Don’t let a trendy water bottle obsession become a hydration horror story.
Colorful insulated tumbler brands, including Stanley, Hydroflask and Owala, to name a few, are currently one of the hottest status symbols across the US as a new generation of mindful, health-conscious young adults clamor for the coolest way to stay hydrated.
But water enthusiasts beware: you can have too much of a good thing.
“I think the concern and issue is that everybody’s gonna start drinking a huge amount of water,” Dr. Isaac Dapkins, Chief Medical Officer at the Family Health Centers at NYU Langone, told The Post.
According to Amazon search data, the insulated 40-oz Stanley Quencher Tumbler with a side handle and straw was a top-searched product on the platform this holiday season.
“It is really valuable to have enough water. I think the biggest problem is whether you are getting too much water or not,” Dapkins added.
“The most important thing is to kind of focus on whether you’re thirsty or not,” Dapkins said. “Your body is going to tell you how much water you really need. If you feel thirsty, you should listen to your body and you should drink water.”
According to the Mayo Clinic, adult men should have about 3.7 liters of water per day, while women should have about 2.7 liters.
With the 40-oz Stanley, Dapkins said women should be drinkingno more than three full cups and four for men, but he emphasized that those amounts are still excessive and should be the absolute maximum. Around two full cups for women and three for men will do.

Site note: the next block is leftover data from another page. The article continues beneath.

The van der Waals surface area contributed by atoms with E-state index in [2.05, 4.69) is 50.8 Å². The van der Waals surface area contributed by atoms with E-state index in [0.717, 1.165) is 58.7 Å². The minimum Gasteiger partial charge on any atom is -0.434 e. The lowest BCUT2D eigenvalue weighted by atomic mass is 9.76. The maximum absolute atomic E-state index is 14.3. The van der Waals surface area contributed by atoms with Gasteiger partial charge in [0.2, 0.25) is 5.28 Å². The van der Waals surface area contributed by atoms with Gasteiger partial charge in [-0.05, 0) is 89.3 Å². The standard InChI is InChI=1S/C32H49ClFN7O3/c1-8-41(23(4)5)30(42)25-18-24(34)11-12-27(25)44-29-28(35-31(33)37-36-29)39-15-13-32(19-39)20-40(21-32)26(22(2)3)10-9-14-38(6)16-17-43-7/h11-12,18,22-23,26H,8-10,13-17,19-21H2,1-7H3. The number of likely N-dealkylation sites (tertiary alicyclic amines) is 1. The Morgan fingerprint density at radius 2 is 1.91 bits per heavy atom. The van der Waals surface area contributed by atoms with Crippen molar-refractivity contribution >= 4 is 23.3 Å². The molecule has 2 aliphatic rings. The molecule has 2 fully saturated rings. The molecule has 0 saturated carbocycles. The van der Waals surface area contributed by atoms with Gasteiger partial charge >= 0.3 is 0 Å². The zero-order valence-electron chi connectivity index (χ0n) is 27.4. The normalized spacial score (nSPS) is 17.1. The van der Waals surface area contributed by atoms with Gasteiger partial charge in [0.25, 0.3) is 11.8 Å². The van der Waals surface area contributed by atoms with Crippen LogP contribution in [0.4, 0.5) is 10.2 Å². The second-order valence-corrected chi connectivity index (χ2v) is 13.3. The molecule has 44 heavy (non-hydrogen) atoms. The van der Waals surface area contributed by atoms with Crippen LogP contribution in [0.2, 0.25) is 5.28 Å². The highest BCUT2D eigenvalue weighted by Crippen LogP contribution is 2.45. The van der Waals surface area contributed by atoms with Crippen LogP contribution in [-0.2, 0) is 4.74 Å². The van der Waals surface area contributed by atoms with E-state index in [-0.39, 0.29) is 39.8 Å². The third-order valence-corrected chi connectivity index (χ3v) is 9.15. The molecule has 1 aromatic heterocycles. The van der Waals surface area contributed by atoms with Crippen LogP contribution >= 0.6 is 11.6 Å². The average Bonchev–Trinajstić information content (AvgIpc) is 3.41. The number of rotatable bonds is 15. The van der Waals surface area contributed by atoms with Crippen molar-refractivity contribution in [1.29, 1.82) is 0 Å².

“I’m not saying you should be drinking three. I’m saying you should not be drinking more than three full ones a day,” he clarified. “There’s no reason to do that. It doesn’t help you that much, and it’s not going to benefit your skin beyond. If you’re drinking two of them in a day, your skin is doing to be great. You don’t need four.”
He explained that the biggest thing with water has to do with electrolytes — such as sodium, potassium, magnesium and calcium — as they are the minerals in your blood that essentially help keep everything in balance in your body.
When you exercise, you’re not only losing water, you’re also sweating out electrolytes like sodium — so if you lose both water and salt but only replenish with water you can diminish electrolytes, which can be “really dangerous.”
“If you take too much water in, you dilute those electrolytes and that can be a real problem,” he said.
In the case of the 40-oz Stanley Quencher Tumbler, Dapkins shared, “If you’re filling it up with water and drinking it a lot during the day, there is a theoretical risk that you could dilute the electrolytes sin your body and that could be really bad for you.”
When a person is exercising, they lose a ton of water and electrolytes and replace it with fresh water when they drink water, but typically in this case, you’re just sitting at your desk taking a lot of water in and not releasing any.
Dapkins noted that the most concerning electrolyte to worry about is salt, since sodium is carefully regulated and is regulated around water.